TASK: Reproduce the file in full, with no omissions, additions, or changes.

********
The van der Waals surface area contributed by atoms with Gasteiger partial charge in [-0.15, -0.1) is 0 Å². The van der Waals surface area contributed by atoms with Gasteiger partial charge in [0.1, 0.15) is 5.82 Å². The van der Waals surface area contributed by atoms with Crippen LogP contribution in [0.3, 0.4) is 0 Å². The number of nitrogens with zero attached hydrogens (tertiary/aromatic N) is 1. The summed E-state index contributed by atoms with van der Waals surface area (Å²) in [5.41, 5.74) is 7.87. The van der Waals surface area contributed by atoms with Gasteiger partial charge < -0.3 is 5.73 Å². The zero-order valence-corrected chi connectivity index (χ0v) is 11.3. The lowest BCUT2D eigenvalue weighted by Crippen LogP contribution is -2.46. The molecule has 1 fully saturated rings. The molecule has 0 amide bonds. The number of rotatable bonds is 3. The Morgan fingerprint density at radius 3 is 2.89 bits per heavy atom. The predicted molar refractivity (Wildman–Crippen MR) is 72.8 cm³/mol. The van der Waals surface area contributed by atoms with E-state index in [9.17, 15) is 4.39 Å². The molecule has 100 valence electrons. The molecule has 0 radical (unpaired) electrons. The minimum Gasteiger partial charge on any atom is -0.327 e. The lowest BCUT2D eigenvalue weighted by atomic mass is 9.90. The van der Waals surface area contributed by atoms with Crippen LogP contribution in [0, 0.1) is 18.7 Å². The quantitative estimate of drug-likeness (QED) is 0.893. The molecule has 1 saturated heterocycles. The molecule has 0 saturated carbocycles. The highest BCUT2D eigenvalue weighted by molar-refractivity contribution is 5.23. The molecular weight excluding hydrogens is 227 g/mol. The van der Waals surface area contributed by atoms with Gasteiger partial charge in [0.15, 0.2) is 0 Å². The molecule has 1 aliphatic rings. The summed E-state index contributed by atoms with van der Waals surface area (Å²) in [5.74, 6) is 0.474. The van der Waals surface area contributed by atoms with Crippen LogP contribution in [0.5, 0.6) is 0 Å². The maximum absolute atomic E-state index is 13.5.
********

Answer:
The van der Waals surface area contributed by atoms with Gasteiger partial charge in [-0.15, -0.1) is 0 Å². The van der Waals surface area contributed by atoms with Gasteiger partial charge in [0.1, 0.15) is 5.82 Å². The van der Waals surface area contributed by atoms with Crippen LogP contribution in [0.3, 0.4) is 0 Å². The number of nitrogens with zero attached hydrogens (tertiary/aromatic N) is 1. The summed E-state index contributed by atoms with van der Waals surface area (Å²) in [5.41, 5.74) is 7.87. The van der Waals surface area contributed by atoms with Gasteiger partial charge < -0.3 is 5.73 Å². The zero-order valence-corrected chi connectivity index (χ0v) is 11.3. The lowest BCUT2D eigenvalue weighted by Crippen LogP contribution is -2.46. The molecule has 1 fully saturated rings. The molecule has 0 amide bonds. The number of rotatable bonds is 3. The Morgan fingerprint density at radius 3 is 2.89 bits per heavy atom. The predicted molar refractivity (Wildman–Crippen MR) is 72.8 cm³/mol. The van der Waals surface area contributed by atoms with E-state index in [9.17, 15) is 4.39 Å². The molecule has 100 valence electrons. The molecule has 0 radical (unpaired) electrons. The minimum Gasteiger partial charge on any atom is -0.327 e. The lowest BCUT2D eigenvalue weighted by atomic mass is 9.90. The van der Waals surface area contributed by atoms with Crippen LogP contribution in [0, 0.1) is 18.7 Å². The quantitative estimate of drug-likeness (QED) is 0.893. The molecule has 1 saturated heterocycles. The molecule has 0 saturated carbocycles. The highest BCUT2D eigenvalue weighted by molar-refractivity contribution is 5.23. The molecular weight excluding hydrogens is 227 g/mol. The van der Waals surface area contributed by atoms with Gasteiger partial charge in [0.15, 0.2) is 0 Å². The molecule has 1 aliphatic rings. The summed E-state index contributed by atoms with van der Waals surface area (Å²) in [5.74, 6) is 0.474. The van der Waals surface area contributed by atoms with Crippen LogP contribution in [0.5, 0.6) is 0 Å². The maximum absolute atomic E-state index is 13.5.